But the Afghans, who have managed to survive in harsh mountains and lush river valleys, are people who look their politicians -- and visiting admirals from Washington -- in the eye and ask for what they want. They also complain about what they don’t like, including pervasive corruption and civilian casualties.
Both Mullen and Army Gen. Stanley A. McChrystal, who commands U.S. and NATO forces in Afghanistan, say they are confident that real progress has been made on the military side of the equation. Special operations teams have killed or captured dozens of Taliban leaders, and intelligence analysts say they are seeing signs of disarray in the insurgency.
But that, as they quickly acknowledge, is only half the picture. The other half -- the half that must survive after President Obama begins his troop drawdown in July 2011 -- is a more effective, less corrupt Afghan government that can earn the support of its own people.
And on that count, McChrystal’s officers are often frustrated. There are far too few trained policemen, far too few honest civil servants and far too few examples of Afghan government programs that actually deliver on their promises.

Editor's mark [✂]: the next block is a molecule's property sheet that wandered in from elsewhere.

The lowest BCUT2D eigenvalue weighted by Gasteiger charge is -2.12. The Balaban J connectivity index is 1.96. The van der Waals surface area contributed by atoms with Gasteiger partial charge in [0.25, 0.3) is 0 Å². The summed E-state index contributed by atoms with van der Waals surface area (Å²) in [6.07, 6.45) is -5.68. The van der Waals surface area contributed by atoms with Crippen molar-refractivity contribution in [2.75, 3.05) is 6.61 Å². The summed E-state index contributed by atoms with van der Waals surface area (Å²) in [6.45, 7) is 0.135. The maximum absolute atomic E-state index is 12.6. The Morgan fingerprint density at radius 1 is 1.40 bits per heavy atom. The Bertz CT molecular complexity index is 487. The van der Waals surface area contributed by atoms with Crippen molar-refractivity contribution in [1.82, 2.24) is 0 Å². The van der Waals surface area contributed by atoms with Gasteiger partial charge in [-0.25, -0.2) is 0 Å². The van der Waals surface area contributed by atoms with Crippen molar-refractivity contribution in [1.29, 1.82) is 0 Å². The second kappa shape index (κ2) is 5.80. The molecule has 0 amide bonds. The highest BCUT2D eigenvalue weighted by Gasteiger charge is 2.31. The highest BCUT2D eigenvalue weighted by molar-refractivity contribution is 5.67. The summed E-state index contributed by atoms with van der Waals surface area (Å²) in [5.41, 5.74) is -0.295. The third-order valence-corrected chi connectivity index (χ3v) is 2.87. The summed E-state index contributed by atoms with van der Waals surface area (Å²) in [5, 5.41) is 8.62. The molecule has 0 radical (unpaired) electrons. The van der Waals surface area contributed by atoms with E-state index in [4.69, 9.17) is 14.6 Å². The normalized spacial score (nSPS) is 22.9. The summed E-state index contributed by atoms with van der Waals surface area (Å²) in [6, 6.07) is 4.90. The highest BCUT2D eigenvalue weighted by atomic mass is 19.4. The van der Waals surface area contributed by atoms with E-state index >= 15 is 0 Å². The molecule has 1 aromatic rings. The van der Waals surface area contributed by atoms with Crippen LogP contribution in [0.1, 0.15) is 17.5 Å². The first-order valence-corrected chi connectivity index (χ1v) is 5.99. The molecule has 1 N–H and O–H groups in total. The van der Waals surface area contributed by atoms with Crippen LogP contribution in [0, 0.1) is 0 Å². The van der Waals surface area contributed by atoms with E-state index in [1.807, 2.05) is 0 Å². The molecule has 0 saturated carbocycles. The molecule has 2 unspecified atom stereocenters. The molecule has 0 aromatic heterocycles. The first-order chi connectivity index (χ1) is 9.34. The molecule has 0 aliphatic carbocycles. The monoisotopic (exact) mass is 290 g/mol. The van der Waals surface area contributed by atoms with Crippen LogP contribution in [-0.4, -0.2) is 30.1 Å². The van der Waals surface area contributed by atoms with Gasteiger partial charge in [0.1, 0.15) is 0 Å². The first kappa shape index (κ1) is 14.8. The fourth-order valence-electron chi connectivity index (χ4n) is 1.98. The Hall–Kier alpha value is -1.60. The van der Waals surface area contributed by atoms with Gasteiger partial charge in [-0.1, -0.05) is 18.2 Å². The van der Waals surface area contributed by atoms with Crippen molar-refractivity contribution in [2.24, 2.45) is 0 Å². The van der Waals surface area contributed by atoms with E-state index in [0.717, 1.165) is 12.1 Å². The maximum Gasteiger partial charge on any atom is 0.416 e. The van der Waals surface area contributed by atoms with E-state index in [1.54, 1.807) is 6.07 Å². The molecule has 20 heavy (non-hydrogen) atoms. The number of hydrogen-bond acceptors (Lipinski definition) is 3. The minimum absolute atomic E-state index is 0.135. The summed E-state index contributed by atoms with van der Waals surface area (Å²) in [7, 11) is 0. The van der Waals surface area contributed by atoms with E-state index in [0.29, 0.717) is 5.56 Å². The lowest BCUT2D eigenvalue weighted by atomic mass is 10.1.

The government’s inefficiency and corruption have bred cynicism among many Westerners who have come to Afghanistan to help. “The war has brought so much money into this country, you sometimes wonder whether it’s turned into a business proposition for Afghan politicians -- whether they want the war to end at all,” said the manager of a U.S. nonprofit that provides medical care for victims of the war.
And that leaves McChrystal, one of the most talented generals in the U.S. Army, wrestling with how to assess the prospects for success.
“I shy away from using . . . ‘winning’ or ‘losing’ at this point,” he said. “There are a lot of things we’ve got to do better, but there’s also progress in every area.”
When he reports back to
Obama at the end of the year, McChrystal said, “We’ll be able to show progress in security [and] governance.”
But those won’t be the most important things.
“It won’t be how many roads we built, how many schools we built, how many Taliban we killed,” he said. “It’s going to be what the Afghan people think.”